Leokadiya Kashperova (1872–1940), hitherto consigned to a footnote in musical history as Stravinsky’s piano teacher, is undergoing rediscovery. A double graduate of the St Petersburg Conservatoire, she emerged as a virtuoso pianist and composer in the romantic tradition. She was associated with some of the great musicians of her day, including Mily Alexayevich Balakirev and Leopold von Auer.
She performed in both Germany and the UK in the 1900s, Her once blossoming international career was cut short by the devastating effects of the Russian Revolution, by the perilously shifting sands of Soviet cultural policy and by the impact of civil and world war. Despite all this, Kashperova continued to compose, in secret, to the very end of her life (1940) though not a note of her music was performed after 1916.
The Kashperova Edition now makes a wide range of her music available to performers and for audiences everywhere to appreciate her 'amazingly passionate Romantic music' (10 August 2021 - BBC Radio 3 at the Edinburgh International Festival).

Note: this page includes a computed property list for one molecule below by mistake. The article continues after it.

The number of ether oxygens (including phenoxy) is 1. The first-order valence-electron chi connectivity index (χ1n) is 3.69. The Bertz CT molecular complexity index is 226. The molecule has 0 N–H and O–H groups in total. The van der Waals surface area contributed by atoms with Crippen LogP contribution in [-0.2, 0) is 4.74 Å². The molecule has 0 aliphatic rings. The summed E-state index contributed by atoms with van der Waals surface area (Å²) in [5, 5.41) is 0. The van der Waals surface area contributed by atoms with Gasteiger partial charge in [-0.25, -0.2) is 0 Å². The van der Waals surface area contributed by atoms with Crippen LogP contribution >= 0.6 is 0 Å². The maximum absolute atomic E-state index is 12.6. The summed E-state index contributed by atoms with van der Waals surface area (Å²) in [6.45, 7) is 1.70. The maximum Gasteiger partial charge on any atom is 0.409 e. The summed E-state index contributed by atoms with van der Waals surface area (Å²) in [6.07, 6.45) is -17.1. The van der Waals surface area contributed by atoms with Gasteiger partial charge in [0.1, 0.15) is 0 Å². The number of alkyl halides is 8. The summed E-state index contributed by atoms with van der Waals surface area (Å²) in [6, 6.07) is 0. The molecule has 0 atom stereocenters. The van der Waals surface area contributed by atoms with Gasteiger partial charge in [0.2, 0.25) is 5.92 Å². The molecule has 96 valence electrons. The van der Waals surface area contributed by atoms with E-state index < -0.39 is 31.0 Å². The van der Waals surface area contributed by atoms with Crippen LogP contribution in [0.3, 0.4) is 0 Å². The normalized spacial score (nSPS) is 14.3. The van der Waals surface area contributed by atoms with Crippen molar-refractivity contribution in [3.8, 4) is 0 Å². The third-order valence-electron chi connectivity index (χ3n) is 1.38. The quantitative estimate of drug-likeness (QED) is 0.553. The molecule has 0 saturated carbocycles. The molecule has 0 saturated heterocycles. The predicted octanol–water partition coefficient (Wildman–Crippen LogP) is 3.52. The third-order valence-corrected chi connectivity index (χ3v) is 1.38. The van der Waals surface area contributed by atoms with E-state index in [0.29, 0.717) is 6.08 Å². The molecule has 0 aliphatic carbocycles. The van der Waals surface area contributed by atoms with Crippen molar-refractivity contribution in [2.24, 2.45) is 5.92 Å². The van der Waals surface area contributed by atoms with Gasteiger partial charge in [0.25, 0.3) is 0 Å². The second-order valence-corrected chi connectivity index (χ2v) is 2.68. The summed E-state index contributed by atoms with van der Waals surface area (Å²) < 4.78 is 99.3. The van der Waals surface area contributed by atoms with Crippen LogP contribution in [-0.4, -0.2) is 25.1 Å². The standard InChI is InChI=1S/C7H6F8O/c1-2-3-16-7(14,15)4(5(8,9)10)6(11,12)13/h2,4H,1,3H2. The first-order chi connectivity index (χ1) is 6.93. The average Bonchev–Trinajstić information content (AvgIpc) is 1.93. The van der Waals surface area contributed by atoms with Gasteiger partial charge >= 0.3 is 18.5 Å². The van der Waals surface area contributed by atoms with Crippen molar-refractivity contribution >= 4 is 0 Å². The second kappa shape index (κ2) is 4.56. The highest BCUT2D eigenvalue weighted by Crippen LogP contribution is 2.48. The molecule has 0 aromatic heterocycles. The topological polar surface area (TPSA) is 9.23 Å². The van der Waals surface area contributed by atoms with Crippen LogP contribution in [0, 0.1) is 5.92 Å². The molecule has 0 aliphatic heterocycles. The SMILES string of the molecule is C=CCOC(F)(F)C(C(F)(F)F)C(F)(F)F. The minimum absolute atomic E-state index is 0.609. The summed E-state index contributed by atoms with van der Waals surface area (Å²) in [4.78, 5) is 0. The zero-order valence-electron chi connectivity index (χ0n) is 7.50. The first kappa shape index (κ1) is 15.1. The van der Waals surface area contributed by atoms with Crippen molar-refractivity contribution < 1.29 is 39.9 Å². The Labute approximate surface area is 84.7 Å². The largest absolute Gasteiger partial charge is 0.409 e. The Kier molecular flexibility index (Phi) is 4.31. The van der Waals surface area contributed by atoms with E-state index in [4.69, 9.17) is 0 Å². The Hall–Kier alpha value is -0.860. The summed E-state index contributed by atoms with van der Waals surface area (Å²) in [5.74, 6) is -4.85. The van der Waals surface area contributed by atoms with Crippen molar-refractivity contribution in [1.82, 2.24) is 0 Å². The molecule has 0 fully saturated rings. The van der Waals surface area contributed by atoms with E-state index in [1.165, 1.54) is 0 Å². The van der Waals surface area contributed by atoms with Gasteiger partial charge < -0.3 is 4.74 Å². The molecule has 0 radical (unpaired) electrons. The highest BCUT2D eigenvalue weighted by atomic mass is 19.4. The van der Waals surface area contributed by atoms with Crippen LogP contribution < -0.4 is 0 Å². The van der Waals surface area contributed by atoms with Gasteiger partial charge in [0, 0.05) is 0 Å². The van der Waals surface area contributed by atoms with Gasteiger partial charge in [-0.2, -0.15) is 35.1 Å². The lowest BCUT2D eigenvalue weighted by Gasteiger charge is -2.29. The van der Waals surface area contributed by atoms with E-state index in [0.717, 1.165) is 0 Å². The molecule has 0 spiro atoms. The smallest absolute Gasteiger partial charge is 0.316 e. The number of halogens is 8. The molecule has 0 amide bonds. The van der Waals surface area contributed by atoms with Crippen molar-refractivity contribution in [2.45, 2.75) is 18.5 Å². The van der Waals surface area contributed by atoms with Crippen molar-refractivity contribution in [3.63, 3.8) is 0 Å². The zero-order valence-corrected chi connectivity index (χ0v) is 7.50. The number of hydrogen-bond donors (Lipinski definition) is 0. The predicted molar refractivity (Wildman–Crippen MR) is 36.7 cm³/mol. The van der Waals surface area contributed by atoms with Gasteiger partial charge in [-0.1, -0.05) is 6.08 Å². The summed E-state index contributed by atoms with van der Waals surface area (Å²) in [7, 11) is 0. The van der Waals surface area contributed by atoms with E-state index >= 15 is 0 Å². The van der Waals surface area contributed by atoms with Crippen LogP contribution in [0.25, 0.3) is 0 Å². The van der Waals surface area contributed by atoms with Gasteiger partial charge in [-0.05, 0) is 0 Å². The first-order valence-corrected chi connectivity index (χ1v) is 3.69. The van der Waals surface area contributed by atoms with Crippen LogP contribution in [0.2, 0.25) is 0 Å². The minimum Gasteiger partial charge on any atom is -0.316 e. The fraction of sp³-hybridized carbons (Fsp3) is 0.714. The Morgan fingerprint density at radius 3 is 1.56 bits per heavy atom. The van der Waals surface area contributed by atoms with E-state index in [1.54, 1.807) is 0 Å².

These new editions of the Cello Sonatas 1 & 2 have been broadcast and recorded, whilst new editions of her Symphony and hitherto unpublished Piano Concerto have recently been issued.
Kashperova’s Romantic empathy with nature and childhood may be keenly observed in her chamber music and songs. The six-movement piano suite In the Midst of Nature (1910) in no exception in the way it uses evocations of nature to express nostalgia for her childhood in the peaceful and remote Russian countryside. In the Midst of Nature also resents an artfully graded progression, indicating that Kashperova probably shared this music with her many pupils: the early movements are within the range of the talented young player whilst the latter movements require the technique and interpretative maturity of a conservatoire student, the whole work being admirably suited to the professional recital.